2. Defining the honest validator behaviour ( In particular, this holds useful functions such as get_committee_assignment, which we can use in our interface to feed data to the validator.
  3. Defining the fork choice rule ( Validators have knowledge of existing blocks and attestations, some of which are already included in the beacon chain, some of which only broadcasted on the p2p network. Based on this knowledge, validators decide which is the correct head of the chain. We use the Store object defined in the file to hold this knowledge.

In the beaconrunner library, the file is the interface between our validator behaviours (held in beaconrunner/validators) and the environment.

All validators inherit from BRValidator, defined in This class has a store attribute, from which validators obtain the current head of the beacon chain, as well as a data attribute, which we use to store current validation information, such as their assignment to committees.

The main role of this class is to provide up-to-date data to validator. For instance, in update_data, the validator reacts to a new event:

In both cases, this warrants an update of the validator’s data. When a new block is received, either that block builds on the current head, or it is a fork of the existing chain. In the latter case, this sometimes means that the validator assignment to committees has changed. We check whether these conditions are satisfied in update_data and call for a refresh of the get_committee_assignment.

BRValidator also logs the history of play of validators, so that validators can refer back to it when performing their duties (“have I already attested in this slot? history says yes…”)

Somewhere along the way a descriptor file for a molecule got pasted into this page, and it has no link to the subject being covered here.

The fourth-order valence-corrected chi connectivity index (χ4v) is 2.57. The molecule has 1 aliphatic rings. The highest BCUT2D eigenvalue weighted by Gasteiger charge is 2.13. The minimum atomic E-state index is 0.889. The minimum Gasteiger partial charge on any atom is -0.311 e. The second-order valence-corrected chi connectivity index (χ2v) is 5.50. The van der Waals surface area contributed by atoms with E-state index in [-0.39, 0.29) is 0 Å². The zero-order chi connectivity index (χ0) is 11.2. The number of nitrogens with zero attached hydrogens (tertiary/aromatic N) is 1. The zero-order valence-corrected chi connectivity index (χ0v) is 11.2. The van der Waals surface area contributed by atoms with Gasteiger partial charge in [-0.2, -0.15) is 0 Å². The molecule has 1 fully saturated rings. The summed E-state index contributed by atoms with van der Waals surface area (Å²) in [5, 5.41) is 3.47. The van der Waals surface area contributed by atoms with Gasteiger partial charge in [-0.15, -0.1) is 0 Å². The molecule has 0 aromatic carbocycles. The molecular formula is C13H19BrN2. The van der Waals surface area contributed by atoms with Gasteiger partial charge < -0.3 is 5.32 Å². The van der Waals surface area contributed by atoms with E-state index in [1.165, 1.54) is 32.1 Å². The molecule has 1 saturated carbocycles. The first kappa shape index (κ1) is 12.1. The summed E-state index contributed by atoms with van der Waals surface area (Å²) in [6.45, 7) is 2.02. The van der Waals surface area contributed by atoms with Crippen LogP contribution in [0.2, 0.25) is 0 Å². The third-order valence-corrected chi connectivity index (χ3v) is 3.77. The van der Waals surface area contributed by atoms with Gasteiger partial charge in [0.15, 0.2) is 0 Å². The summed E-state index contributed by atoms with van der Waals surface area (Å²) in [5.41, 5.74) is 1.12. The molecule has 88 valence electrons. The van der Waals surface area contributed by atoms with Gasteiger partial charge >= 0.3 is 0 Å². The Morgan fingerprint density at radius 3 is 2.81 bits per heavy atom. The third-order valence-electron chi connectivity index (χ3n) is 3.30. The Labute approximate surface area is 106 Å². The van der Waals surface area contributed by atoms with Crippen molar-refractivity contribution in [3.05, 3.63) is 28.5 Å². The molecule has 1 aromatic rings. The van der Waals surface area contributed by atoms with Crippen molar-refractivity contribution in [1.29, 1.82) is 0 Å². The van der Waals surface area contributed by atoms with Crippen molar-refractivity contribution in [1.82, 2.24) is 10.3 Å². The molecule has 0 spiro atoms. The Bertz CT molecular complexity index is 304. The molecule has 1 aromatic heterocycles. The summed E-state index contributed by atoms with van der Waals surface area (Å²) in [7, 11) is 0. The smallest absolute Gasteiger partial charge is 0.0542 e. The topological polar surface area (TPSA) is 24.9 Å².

We also define honest_attest and honest_propose, which can be used by validators to build their behaviours (see Thunderdome for an example of how they are used).

Validator behaviours beaconrunner/validators

Validator behaviours (e.g., ASAPValidator) follow a simple API.

By calling, a validator has access to its “environment knowledge”: did they perform the duty already? how far into the slot are they? which is the current epoch? are they supposed to perform the duty?

We follow the principle that a validator should not introspect anything else than this data attribute, in particular, not its store. Whenever a validator needs access to additional info, a “translation” should be made in BRValidator to have this info accessible in (for instance, we don’t want validator behaviours to call get_committee_assignment, they should be able to access up-to-date info in their data attribute instead). This makes for a cleaner separation as well as better performance, as we can cache results of expensive operations.

known_items is fed from the network, these are the blocks and attestations on the p2p network that the validator knows about. It is used in honest_propose for instance, where a validator takes latest attestations and packages them in a block.


The network object is populated with subclasses of BRValidator which define the behaviour of various types of validators (ASAP and Prudent behaviours are given in the current library). The network is responsible for propagating data over a simulated p2p network.

Whenever a validator produces an item (a block, an attestation), it is sent on the network and disseminated over time to the other validators.


This class is responsible for implementing the simulation proper. It defines the steps in the simulate method:

  1. tick: move the environment “clock” by one step. We can the frequency is a parameter, with higher frequency => smaller time steps => more simulation steps.
  2. attest_policy: responsible for “pinging” the validators for their attestations.
  3. update_attestations: send the obtained attestations over the network.
  4. propose_policy: responsible for “pinging” the validators for their block.
  5. update_blocks: send the obtained blocks over the network.

Most of the time, validators do not have anything to attest or propose, so the simulation proceeds.


Some documentation is available here.